Blossom Among Flowers
By: Jay E. Tria
July 15, 2015
New Adult, Contemporary Romance
Being invisible can't be that hard, can it?
Unlike most people, 17-year old Hikaru Saito likes being invisible. Perfectly happy with her nose buried deep in her growing manga collection, she hardly notices how her "harmless hobby" is taking control of her life. But when she fails an important exam, Hikaru is forced to spend more time with her studies and her new tutor, fellow student, campus genius, and golden boy Takeshi Hinata.
Unfortunately for Hikaru, Takeshi's popularity in school forces the spotlight on her too. His adoring fans don't like seeing how much time they spend together and punish her for it. Luckily, Tetsuya Sakuishi, a new young and beautiful teacher, is always there to save the day for Hikaru. It doesn't help that his smile distracts her, however.
Like her tormentors, Hikaru cannot understand why Takeshi keeps showing up in her life long after the tutoring sessions are over. As if the complications of grueling exams and university applications weren't enough, a haughty socialite mother, an imposing business mogul father, and a princess-in-hiding all come bearing down on Hikaru. Through it all, Takeshi is there, looking at Hikaru like she's not invisible after all.
Funny, sweet and delightfully entertaining! It's reminiscent of Hana Yori Dango or more popularly known as Boys Over Flowers - one of the most well-loved series in Asia! If you're looking for something light, read this novel with an open mind, and you'll surely enjoy it.
I think the title aptly describes the main protagonist of the story. Her name is Hikaru. I thought she was an adorable dork when she was first introduced in the story. There's nothing I love more than an awkwardly lovable character, especially if said character is into manga like I am.
At the onset of the story, she is introduced as this highly incompetent student who belonged to the lowest section in their year. This fact is even highlighted by the presence of her twin brother Shintaro,who belonged to a higher section.
The beginning of the story was funny and light. It was very easy to understand where Hikaru's priorities lie when forced to choose between hobby and academics. She's not stupid. She's just an escapist. I think that's part of her charm as an individual. She'd rather stay home and be with her manga collection rather than go out and do what all the other popular kids do (which I think is perfectly acceptable, but that's just me). I think this is what makes her the lone blossom among a sea of flowers.
On the other hand, the male lead -- Takeshi. At first I thought of him as the strong-and-silent-type. Think Hua Ze Lei in Meteor Garden, Hanazawa Rui in Hana Yori Dango or Yoon Ji Hoo in Boys Over Flowers. He was a bit bland at first because he was the archetypal rich guy. He was insanely smart, popular and well-liked. In the highschool strata, he was on the very top of the food chain -- in direct opposition of where our lady protagonist is. However, as the story progressed, Takeshi became more animated.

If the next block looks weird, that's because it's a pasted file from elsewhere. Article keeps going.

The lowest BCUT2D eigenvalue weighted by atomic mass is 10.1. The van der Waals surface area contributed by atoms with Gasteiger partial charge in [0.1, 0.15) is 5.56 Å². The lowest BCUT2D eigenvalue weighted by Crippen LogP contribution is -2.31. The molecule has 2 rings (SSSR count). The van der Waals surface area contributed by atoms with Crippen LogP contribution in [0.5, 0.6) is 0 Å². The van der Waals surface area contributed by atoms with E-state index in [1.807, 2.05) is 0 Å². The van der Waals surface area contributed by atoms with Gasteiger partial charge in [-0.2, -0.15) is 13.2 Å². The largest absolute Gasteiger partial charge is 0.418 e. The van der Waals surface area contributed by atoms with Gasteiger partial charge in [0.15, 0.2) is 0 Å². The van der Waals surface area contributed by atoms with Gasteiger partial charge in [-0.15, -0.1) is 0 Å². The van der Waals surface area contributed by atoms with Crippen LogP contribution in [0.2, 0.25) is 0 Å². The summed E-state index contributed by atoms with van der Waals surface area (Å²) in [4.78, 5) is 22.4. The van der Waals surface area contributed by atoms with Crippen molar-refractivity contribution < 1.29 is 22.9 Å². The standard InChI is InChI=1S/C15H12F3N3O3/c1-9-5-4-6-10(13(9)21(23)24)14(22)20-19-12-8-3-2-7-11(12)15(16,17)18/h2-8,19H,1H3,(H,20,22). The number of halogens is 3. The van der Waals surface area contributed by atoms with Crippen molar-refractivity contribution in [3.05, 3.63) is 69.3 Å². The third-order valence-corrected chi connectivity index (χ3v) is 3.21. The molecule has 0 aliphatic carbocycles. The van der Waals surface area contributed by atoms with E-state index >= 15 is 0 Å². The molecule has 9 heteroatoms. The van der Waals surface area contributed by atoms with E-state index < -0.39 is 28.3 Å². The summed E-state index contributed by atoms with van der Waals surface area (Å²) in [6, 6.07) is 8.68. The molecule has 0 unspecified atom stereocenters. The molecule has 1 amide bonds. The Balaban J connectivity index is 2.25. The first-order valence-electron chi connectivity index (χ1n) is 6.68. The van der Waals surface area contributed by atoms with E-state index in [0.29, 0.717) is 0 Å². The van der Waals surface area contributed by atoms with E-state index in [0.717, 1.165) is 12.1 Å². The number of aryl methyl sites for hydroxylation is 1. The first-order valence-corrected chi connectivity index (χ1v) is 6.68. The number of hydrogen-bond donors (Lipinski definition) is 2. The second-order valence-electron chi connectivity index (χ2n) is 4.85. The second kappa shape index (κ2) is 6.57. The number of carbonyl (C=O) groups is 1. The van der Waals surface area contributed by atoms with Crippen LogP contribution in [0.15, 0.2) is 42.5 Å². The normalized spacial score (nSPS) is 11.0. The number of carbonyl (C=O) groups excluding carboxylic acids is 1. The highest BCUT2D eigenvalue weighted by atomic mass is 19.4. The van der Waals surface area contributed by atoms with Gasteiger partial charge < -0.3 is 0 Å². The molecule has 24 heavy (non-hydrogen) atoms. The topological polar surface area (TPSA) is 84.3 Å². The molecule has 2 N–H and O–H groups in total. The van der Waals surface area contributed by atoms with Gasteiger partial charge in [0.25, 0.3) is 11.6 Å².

By the middle of the story, I realized that Takeshi is in fact the Dao Ming Si in Meteor Garden, the Doumyoji Tsukasa in Hana Yori Dango, or the Goo Jun Pyo of Boys Over Flowers. He was still the archetypal rich guy, but subsequent events in the story showed him to be someone who was just as confused as everyone else. He wasn't really the put-together prince he always portrayed. This somehow humanized him and gave him depth as a character.
I really appreciated the Japanese pop culture references that were incorporated into the story. Some people might not be able to relate to these references, but I'm proud to say that I'm not one of them. This definitely contributed to my enjoyment of the story. You would not believe the amount of swooning and fan-girling that happened while I was reading this story. It was not a pretty sight.
The only thing that bothered me about the whole story was the second male lead, Tetsuya. His introduction as the second male lead to the supposed love triangle in the story didn't sit quite well with me. His attraction towards Hikaru felt forced. It was like he was placed in the story for the sake of having a love triangle. I was looking for a deeper connection between him and Hikaru so that he could effectively be a threat to Takeshi, but there was none. I felt that he wasn't effectively used as a character. He could've been more, but he fell short.
All in all, I really enjoyed the story. Like I said at the beginning, it was very reminiscent of Hana Yori Dango or Boys Over Flowers. It reminded me of everything Japanese that I enjoyed. It brought my inner otaku satisfaction and happiness. If you're up for it, this might just be your cup of tea, or 'sake' if you're feeling Japanese.
Jay E. TriaOfficial site: www.jayetria.com
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